"We have a lot of people who care about the church," said Mary Juarbe, who has been in the parish 30 years and is now parish council chairwoman. "Even though it's a small parish, we've always been there. Even if people are in need, they give what they can, even if it's their time. And we have been blessed with the priests."

Things have improved in the area too. New homes are being built on many empty lots, including one near the church. Behind the church is a new 40-bed residence for mentally ill homeless persons with histories of drug addiction. There is now more light at night and better security, preventing strangers from breaking into the church on that side.

St. Roch's and other area parishes will benefit when four nuns from Mexico move here in January. They will visit homes, teach religion and help address problems among Mexicans and other immigrants. Many immigrants are working without a visa and afraid to make their presence known, Father Oviedo said, so it's difficult to help them.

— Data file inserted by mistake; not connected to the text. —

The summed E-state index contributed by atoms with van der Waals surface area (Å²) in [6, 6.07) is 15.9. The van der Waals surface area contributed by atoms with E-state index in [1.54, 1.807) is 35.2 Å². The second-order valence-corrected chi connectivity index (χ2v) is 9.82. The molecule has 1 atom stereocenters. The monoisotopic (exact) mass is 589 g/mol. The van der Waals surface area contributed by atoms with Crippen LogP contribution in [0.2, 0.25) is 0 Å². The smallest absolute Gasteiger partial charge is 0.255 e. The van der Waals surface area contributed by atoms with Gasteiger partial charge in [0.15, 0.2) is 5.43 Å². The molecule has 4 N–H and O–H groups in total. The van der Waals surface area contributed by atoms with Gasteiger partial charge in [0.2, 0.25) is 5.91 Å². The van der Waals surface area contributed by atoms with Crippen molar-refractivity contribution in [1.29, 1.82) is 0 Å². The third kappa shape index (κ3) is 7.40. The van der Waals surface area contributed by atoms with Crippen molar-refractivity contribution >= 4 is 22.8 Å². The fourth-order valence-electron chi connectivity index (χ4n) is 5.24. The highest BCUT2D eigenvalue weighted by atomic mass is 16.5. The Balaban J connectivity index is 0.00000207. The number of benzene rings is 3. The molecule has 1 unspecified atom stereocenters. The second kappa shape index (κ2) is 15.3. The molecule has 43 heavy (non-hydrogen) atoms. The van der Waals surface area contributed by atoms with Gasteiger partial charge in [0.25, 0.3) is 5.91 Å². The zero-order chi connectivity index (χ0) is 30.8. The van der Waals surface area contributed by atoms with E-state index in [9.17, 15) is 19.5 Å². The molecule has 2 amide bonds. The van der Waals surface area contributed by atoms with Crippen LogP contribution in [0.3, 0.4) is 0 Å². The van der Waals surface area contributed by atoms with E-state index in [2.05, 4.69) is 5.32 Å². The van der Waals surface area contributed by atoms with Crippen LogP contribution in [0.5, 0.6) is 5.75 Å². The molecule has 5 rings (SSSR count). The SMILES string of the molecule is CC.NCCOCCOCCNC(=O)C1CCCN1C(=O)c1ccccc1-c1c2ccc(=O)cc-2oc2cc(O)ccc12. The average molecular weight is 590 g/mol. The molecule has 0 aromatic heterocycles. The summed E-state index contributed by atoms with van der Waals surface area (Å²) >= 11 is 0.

There is no parish school, but the rectory is largely given over to the parish religious education program, directed by Ramonita Ortiz. About a dozen teachers give instruction in English to about 100 children in grades two through seven and several adults.

"It's hard for some of the kids here," said Jeanette Guzman, a leader of the parish youth group. "They see the good and the bad out on the street, and for them to get religious education here is a good thing. It makes them think, 'I have to do the right thing.' "

Parish societies include Cursillo, whose members actively serve the Church in a variety of ways, and the Ladies of the Sacred Heart, who take care of the church, visit the sick and meet monthly for Bible reflections. Under the leadership of Lidia Colon, they take turns keeping vigil at the monthly First Friday exposition of the Blessed Sacrament.

Ines Calderon oversees the Daughters of Mary, a group for girls who serve and read at Mass and teach religious education classes. "They are an example for the parish," Father Oviedo said. Kenneth Maisoneth is president of the Holy Name Society.

"It's the faith people have" which makes the parish special, said Ventura Cardoza, parish secretary. "We work together and love this church. It has something that makes the people feel grateful for being here. It's a poor community, but we feel we are rich spiritually."

The parish will participate in a convocation of 11 South Bronx parishes Tuesday through Thursday, Dec. 14-16, at St. Luke's Church on 138th Street and Cypress Avenue to prepare for Christmas and Jubilee Year 2000. Priests will preach and lay persons will give testimonies.

The people of St. Roch's, with its history of 100 years, will be preparing to enter the year 2000--small, but very much alive.